Thursday, December 19, 2013 10:30 PM
New judge maps out old murder case
By Olivia Neeley | Times Staff Writer
A new judge laid out the roadmap for the potential resolution in the case of Charles Ray Finch, who has spent 37 years in prison for a killing he always maintains he didn’t commit.
The case began after Finch was convicted in the slaying of Richard "Shadow” Holloman, 46, in his grocery store near Black Creek in 1976. His freedom hinges on this new decision-maker and a ruling that could come as early as February.
"I am going to take my time,” said Beaufort County Superior Court Judge Wayland J. Sermons Jr., citing the importance of the matter at hand.
Sermons summoned attorneys and Finch to Wilson on Thursday for a preliminary hearing on the status of Finch’s case.
Sermons said the issues were "very different” than other old cases under the microscope where new technology could play a role in a person’s exoneration. He said there are allegations of newly discovered evidence and allegations of evidence withheld at the time of the original trial. Sermons said his role is essential in this case.
After hearing summaries from the defense and prosecutors, Sermons ordered them both to prepare and file their arguments in the case by Jan. 24. After those are filed, each side will have 15 days to issue responses to each other’s arguments, which would fall on Feb. 7. Sermons said he would review everything pertaining to the case, including documents, evidence, original trial transcripts and the arguments between both parties when making his ruling. He also said he will review testimony and documents entered into evidence during Finch’s recent evidentiary hearing in November. He may decide to hear oral arguments later.
SECOND SBI REPORT
Both the defense and prosecutors briefly argued their positions in the case on Thursday.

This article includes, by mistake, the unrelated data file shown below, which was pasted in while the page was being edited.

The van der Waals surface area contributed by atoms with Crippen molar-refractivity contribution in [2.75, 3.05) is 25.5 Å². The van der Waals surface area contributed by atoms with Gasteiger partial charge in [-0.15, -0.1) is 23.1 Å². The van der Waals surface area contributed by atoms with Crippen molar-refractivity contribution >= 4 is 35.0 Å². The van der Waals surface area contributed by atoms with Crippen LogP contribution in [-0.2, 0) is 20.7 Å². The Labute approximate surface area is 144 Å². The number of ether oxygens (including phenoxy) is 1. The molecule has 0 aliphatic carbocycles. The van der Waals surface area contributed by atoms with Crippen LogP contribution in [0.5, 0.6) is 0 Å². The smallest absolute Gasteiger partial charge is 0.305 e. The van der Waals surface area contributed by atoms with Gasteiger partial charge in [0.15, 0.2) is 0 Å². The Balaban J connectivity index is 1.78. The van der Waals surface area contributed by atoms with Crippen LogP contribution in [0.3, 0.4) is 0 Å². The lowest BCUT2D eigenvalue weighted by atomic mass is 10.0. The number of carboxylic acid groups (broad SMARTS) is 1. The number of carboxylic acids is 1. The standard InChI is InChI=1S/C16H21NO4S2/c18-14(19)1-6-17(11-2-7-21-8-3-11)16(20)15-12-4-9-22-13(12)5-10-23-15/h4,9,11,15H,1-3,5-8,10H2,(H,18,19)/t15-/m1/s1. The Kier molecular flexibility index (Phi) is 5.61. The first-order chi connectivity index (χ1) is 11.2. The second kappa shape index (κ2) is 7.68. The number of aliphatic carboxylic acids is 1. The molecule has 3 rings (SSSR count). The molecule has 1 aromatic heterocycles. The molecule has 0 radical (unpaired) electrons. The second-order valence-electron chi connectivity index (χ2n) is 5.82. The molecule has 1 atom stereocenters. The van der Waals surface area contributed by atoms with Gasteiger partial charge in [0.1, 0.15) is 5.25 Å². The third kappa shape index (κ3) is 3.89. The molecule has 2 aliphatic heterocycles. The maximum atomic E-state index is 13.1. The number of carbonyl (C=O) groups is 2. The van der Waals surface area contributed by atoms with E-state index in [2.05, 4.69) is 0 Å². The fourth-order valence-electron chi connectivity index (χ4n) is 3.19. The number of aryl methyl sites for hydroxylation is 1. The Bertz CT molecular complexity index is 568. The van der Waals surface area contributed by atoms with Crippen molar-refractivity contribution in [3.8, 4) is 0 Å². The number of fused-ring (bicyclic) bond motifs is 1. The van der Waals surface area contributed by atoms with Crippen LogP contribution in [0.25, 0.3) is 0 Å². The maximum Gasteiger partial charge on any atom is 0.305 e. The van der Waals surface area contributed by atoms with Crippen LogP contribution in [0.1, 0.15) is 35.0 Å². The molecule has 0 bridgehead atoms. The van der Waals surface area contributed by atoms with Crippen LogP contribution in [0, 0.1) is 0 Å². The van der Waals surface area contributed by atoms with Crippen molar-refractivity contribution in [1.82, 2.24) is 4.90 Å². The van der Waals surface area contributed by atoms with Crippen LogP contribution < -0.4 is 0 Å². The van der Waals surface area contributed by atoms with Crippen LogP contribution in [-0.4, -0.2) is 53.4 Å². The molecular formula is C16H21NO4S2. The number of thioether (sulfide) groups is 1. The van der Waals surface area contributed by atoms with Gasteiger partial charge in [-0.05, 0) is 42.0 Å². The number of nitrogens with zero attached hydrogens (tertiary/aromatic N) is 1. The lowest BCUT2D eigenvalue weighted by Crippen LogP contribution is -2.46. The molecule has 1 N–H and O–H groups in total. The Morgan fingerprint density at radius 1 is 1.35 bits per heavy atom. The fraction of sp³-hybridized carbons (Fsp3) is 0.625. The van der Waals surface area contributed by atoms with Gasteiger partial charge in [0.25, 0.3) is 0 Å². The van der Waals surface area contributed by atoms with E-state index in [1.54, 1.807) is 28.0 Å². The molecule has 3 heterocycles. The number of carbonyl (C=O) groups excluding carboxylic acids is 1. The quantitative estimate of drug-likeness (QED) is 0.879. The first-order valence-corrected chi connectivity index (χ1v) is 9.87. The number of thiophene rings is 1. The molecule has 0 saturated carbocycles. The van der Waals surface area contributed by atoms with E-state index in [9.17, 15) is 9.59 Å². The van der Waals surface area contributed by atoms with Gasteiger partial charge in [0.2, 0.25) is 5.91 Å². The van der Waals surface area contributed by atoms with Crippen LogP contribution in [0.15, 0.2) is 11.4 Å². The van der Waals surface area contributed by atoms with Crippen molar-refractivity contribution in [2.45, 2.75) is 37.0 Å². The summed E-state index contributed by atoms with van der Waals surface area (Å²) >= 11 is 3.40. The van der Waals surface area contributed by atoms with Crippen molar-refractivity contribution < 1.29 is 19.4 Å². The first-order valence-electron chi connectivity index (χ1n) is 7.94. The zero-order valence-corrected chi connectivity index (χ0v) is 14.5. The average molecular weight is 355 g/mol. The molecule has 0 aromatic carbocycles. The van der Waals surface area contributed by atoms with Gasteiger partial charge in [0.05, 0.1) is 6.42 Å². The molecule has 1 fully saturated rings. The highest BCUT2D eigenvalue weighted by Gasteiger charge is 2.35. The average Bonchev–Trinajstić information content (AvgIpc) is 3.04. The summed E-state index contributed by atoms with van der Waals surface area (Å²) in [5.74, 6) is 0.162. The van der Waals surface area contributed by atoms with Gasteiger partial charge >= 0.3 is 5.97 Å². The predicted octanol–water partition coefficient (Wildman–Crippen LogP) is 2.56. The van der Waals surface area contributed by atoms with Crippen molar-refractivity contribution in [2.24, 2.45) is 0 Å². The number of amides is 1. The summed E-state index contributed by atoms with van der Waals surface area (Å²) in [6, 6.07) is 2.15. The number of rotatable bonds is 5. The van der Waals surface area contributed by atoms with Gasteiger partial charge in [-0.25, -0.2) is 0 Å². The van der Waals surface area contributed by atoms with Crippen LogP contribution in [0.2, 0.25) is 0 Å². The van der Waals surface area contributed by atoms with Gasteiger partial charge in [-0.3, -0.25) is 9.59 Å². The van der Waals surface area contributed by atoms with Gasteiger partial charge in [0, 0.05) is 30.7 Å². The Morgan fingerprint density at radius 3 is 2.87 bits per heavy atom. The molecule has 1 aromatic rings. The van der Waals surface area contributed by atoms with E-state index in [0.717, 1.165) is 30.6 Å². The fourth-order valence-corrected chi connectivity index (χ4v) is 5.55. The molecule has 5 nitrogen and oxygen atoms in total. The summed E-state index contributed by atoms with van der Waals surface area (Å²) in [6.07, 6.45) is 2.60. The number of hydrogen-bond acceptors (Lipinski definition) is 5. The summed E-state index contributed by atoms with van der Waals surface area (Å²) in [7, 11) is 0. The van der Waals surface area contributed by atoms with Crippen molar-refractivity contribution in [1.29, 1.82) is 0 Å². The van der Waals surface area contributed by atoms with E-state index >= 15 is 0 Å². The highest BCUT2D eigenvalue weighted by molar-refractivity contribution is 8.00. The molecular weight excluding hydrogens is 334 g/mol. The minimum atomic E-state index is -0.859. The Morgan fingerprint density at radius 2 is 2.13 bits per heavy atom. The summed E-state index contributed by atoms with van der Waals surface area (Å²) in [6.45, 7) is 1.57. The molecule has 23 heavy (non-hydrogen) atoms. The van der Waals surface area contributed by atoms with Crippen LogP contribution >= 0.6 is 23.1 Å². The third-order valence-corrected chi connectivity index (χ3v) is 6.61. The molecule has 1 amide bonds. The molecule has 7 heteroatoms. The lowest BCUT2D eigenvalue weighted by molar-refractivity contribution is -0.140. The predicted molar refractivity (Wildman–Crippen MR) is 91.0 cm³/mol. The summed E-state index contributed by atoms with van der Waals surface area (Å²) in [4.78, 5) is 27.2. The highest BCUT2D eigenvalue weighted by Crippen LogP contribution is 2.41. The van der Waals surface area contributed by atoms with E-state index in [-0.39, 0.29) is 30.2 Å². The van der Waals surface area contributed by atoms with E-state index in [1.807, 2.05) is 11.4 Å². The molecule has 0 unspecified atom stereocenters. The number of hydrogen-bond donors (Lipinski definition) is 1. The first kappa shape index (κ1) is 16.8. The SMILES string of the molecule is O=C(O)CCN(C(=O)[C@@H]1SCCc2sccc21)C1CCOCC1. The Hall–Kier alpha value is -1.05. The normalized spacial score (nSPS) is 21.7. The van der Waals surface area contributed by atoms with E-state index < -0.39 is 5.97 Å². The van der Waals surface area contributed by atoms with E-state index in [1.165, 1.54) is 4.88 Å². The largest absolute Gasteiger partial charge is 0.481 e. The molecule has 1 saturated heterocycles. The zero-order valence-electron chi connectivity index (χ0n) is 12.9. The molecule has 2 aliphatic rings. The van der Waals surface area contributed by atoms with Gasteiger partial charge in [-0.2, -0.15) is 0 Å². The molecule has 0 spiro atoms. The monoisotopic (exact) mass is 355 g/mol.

While November’s evidentiary hearing came to an abrupt halt, both Finch’s defense and the Wilson County District Attorney’s office said they would not present any more evidence in the case.
"The evidence is closed,” said attorney Jamie Lau of Duke’s Wrongful Convictions Clinic and part of Finch’s defense team. Finch’s defense team includes Charlotte attorney David Rudolf and Theresa Newman, also of Duke’s Wrongful Convictions Clinic.
Finch’s attorneys have argued there were problems with Finch’s case, including a flawed lineup that largely led to his conviction in 1976.
On the night Finch was arrested in the death of Holloman, he was placed in a lineup along with six other black men. But Finch stood out, his attorneys and experts said. He was the only suspect wearing a three-quarter length coat in all three lineups, which suggested Finch was the man the only eyewitness to the killing, Lester Floyd Jones, should or could identify.
The coat itself was a "cue” for Jones to pick out Finch, experts and attorneys said.
Finch’s attorneys argued Thursday that even Tony Owens, former Wilson County sheriff’s chief deputy and lead investigator in Finch’s case, testified during November’s evidentiary hearing the lineups were unfairly conducted.
Also during the November hearing, Finch’s attorneys introduced a second State Bureau of Investigation report. Part of the prosecutor’s evidence during the 1976 trial included an old shotgun shell that was found in Finch’s blue Cadillac that night. During the trial, the state cut open that shotgun shell found in Finch’s car and asked them to compare it to the projectile removed from Holloman’s body.
The report revealed it wasn’t a match.
Lau said the lineup, in which the eyewitness identified Finch as the killer, made up about 80 percent of the state’s case. The remaining 20 percent of the state’s case at the time of trial relied on the shotgun shell.
"Their entire case has been undermined and there is no evidence left demonstrating that Charles Ray Finch was ever involved …,” Lau said Thursday. He said the evidence withheld from Finch’s defense in 1976, demonstrates just "how flawed his conviction is.”
But prosecutors disagree.
Wilson County District Attorney Robert A. Evans told the court Thursday he didn’t hear anything during November’s evidentiary hearing regarding information withheld from Finch’s defense attorney in 1976.